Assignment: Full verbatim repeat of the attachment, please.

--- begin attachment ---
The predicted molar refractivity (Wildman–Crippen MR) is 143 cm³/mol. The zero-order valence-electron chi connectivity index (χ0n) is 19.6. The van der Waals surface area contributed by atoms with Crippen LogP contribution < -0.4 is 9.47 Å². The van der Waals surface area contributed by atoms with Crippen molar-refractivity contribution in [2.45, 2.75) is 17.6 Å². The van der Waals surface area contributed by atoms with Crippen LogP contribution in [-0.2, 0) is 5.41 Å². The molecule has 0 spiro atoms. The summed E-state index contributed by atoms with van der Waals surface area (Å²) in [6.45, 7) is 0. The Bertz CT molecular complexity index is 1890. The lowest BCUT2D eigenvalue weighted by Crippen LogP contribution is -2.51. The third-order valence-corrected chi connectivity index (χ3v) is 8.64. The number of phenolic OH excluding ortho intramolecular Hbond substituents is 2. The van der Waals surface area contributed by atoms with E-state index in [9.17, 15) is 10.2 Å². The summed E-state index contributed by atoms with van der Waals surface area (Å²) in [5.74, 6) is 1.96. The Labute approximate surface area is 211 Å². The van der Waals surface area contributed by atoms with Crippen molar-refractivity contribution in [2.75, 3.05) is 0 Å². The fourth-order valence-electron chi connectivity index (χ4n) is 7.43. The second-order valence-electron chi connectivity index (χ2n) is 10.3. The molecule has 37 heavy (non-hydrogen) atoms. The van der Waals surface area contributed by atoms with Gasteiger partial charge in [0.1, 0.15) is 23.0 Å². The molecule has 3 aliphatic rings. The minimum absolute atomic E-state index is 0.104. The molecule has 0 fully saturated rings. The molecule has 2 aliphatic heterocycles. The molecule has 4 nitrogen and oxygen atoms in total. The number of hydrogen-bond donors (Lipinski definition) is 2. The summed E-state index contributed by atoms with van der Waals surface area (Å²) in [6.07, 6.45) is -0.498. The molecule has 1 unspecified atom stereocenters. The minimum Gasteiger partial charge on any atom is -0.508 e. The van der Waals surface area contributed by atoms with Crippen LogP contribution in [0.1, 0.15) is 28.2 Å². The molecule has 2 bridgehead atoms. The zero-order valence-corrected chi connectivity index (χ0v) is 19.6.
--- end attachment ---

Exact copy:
The predicted molar refractivity (Wildman–Crippen MR) is 143 cm³/mol. The zero-order valence-electron chi connectivity index (χ0n) is 19.6. The van der Waals surface area contributed by atoms with Crippen LogP contribution < -0.4 is 9.47 Å². The van der Waals surface area contributed by atoms with Crippen molar-refractivity contribution in [2.45, 2.75) is 17.6 Å². The van der Waals surface area contributed by atoms with Crippen LogP contribution in [-0.2, 0) is 5.41 Å². The molecule has 0 spiro atoms. The summed E-state index contributed by atoms with van der Waals surface area (Å²) in [6.45, 7) is 0. The Bertz CT molecular complexity index is 1890. The lowest BCUT2D eigenvalue weighted by Crippen LogP contribution is -2.51. The third-order valence-corrected chi connectivity index (χ3v) is 8.64. The number of phenolic OH excluding ortho intramolecular Hbond substituents is 2. The van der Waals surface area contributed by atoms with E-state index in [9.17, 15) is 10.2 Å². The summed E-state index contributed by atoms with van der Waals surface area (Å²) in [5.74, 6) is 1.96. The Labute approximate surface area is 211 Å². The van der Waals surface area contributed by atoms with Crippen molar-refractivity contribution in [2.75, 3.05) is 0 Å². The fourth-order valence-electron chi connectivity index (χ4n) is 7.43. The second-order valence-electron chi connectivity index (χ2n) is 10.3. The molecule has 37 heavy (non-hydrogen) atoms. The van der Waals surface area contributed by atoms with Gasteiger partial charge in [0.1, 0.15) is 23.0 Å². The molecule has 3 aliphatic rings. The minimum absolute atomic E-state index is 0.104. The molecule has 0 fully saturated rings. The molecule has 2 aliphatic heterocycles. The molecule has 4 nitrogen and oxygen atoms in total. The number of hydrogen-bond donors (Lipinski definition) is 2. The summed E-state index contributed by atoms with van der Waals surface area (Å²) in [6.07, 6.45) is -0.498. The molecule has 1 unspecified atom stereocenters. The minimum Gasteiger partial charge on any atom is -0.508 e. The van der Waals surface area contributed by atoms with Crippen LogP contribution in [0.1, 0.15) is 28.2 Å². The molecule has 2 bridgehead atoms. The zero-order valence-corrected chi connectivity index (χ0v) is 19.6.